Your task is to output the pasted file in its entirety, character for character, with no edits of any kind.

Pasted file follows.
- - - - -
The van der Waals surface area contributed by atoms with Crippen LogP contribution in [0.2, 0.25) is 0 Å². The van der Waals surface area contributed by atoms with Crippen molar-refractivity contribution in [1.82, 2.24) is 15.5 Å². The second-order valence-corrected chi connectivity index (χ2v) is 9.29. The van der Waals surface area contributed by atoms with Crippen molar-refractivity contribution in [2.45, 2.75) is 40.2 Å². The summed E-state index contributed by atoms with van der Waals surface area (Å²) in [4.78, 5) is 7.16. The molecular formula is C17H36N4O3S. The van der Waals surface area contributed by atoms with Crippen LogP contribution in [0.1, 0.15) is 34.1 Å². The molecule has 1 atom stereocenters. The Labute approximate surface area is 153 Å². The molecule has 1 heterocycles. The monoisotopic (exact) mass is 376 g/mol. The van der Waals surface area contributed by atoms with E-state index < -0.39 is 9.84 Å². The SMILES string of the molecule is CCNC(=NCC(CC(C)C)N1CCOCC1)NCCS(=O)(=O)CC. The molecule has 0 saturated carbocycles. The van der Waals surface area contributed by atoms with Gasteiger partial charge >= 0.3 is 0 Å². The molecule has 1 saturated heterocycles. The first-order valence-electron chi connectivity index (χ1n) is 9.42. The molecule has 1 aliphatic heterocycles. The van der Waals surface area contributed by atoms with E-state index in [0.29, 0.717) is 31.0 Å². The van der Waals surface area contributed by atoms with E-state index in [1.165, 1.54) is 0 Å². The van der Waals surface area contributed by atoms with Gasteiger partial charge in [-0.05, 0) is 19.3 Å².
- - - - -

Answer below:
The van der Waals surface area contributed by atoms with Crippen LogP contribution in [0.2, 0.25) is 0 Å². The van der Waals surface area contributed by atoms with Crippen molar-refractivity contribution in [1.82, 2.24) is 15.5 Å². The second-order valence-corrected chi connectivity index (χ2v) is 9.29. The van der Waals surface area contributed by atoms with Crippen molar-refractivity contribution in [2.45, 2.75) is 40.2 Å². The summed E-state index contributed by atoms with van der Waals surface area (Å²) in [4.78, 5) is 7.16. The molecular formula is C17H36N4O3S. The van der Waals surface area contributed by atoms with Crippen LogP contribution in [0.1, 0.15) is 34.1 Å². The molecule has 1 atom stereocenters. The Labute approximate surface area is 153 Å². The molecule has 1 heterocycles. The monoisotopic (exact) mass is 376 g/mol. The van der Waals surface area contributed by atoms with E-state index < -0.39 is 9.84 Å². The SMILES string of the molecule is CCNC(=NCC(CC(C)C)N1CCOCC1)NCCS(=O)(=O)CC. The molecule has 0 saturated carbocycles. The van der Waals surface area contributed by atoms with Gasteiger partial charge >= 0.3 is 0 Å². The molecule has 1 saturated heterocycles. The first-order valence-electron chi connectivity index (χ1n) is 9.42. The molecule has 1 aliphatic heterocycles. The van der Waals surface area contributed by atoms with E-state index in [0.29, 0.717) is 31.0 Å². The van der Waals surface area contributed by atoms with E-state index in [1.165, 1.54) is 0 Å². The van der Waals surface area contributed by atoms with Gasteiger partial charge in [-0.05, 0) is 19.3 Å².